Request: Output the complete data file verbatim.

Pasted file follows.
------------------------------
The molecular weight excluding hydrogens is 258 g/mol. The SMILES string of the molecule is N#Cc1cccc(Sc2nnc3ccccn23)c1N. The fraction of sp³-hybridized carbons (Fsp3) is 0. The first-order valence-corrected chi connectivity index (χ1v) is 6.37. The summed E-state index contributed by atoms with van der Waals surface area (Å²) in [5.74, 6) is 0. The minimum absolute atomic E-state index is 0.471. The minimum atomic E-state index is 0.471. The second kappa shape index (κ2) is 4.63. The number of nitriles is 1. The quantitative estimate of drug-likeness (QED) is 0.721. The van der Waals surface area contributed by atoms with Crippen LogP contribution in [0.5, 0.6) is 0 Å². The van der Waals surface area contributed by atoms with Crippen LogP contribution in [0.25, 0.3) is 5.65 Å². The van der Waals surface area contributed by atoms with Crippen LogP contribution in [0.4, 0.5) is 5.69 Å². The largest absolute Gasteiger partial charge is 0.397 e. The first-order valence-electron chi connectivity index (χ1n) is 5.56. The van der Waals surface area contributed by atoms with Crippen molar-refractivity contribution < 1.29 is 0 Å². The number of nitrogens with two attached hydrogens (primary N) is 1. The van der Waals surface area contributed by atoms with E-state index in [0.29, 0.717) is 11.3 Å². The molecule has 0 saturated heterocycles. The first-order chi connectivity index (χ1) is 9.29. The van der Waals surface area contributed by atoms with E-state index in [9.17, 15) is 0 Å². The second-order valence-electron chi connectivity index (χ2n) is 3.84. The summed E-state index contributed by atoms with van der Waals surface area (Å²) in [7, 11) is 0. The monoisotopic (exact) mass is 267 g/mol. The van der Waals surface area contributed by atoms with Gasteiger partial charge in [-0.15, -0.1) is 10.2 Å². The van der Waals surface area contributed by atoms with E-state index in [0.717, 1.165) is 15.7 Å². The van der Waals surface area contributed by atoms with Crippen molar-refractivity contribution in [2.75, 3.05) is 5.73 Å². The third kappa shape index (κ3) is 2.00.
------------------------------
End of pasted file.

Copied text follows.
The molecular weight excluding hydrogens is 258 g/mol. The SMILES string of the molecule is N#Cc1cccc(Sc2nnc3ccccn23)c1N. The fraction of sp³-hybridized carbons (Fsp3) is 0. The first-order valence-corrected chi connectivity index (χ1v) is 6.37. The summed E-state index contributed by atoms with van der Waals surface area (Å²) in [5.74, 6) is 0. The minimum absolute atomic E-state index is 0.471. The minimum atomic E-state index is 0.471. The second kappa shape index (κ2) is 4.63. The number of nitriles is 1. The quantitative estimate of drug-likeness (QED) is 0.721. The van der Waals surface area contributed by atoms with Crippen LogP contribution in [0.5, 0.6) is 0 Å². The van der Waals surface area contributed by atoms with Crippen LogP contribution in [0.25, 0.3) is 5.65 Å². The van der Waals surface area contributed by atoms with Crippen LogP contribution in [0.4, 0.5) is 5.69 Å². The largest absolute Gasteiger partial charge is 0.397 e. The first-order valence-electron chi connectivity index (χ1n) is 5.56. The van der Waals surface area contributed by atoms with Crippen molar-refractivity contribution < 1.29 is 0 Å². The number of nitrogens with two attached hydrogens (primary N) is 1. The van der Waals surface area contributed by atoms with E-state index in [0.29, 0.717) is 11.3 Å². The molecule has 0 saturated heterocycles. The first-order chi connectivity index (χ1) is 9.29. The van der Waals surface area contributed by atoms with E-state index in [9.17, 15) is 0 Å². The second-order valence-electron chi connectivity index (χ2n) is 3.84. The summed E-state index contributed by atoms with van der Waals surface area (Å²) in [7, 11) is 0. The monoisotopic (exact) mass is 267 g/mol. The van der Waals surface area contributed by atoms with Gasteiger partial charge in [-0.15, -0.1) is 10.2 Å². The van der Waals surface area contributed by atoms with E-state index in [0.717, 1.165) is 15.7 Å². The van der Waals surface area contributed by atoms with Crippen molar-refractivity contribution in [2.75, 3.05) is 5.73 Å². The third kappa shape index (κ3) is 2.00.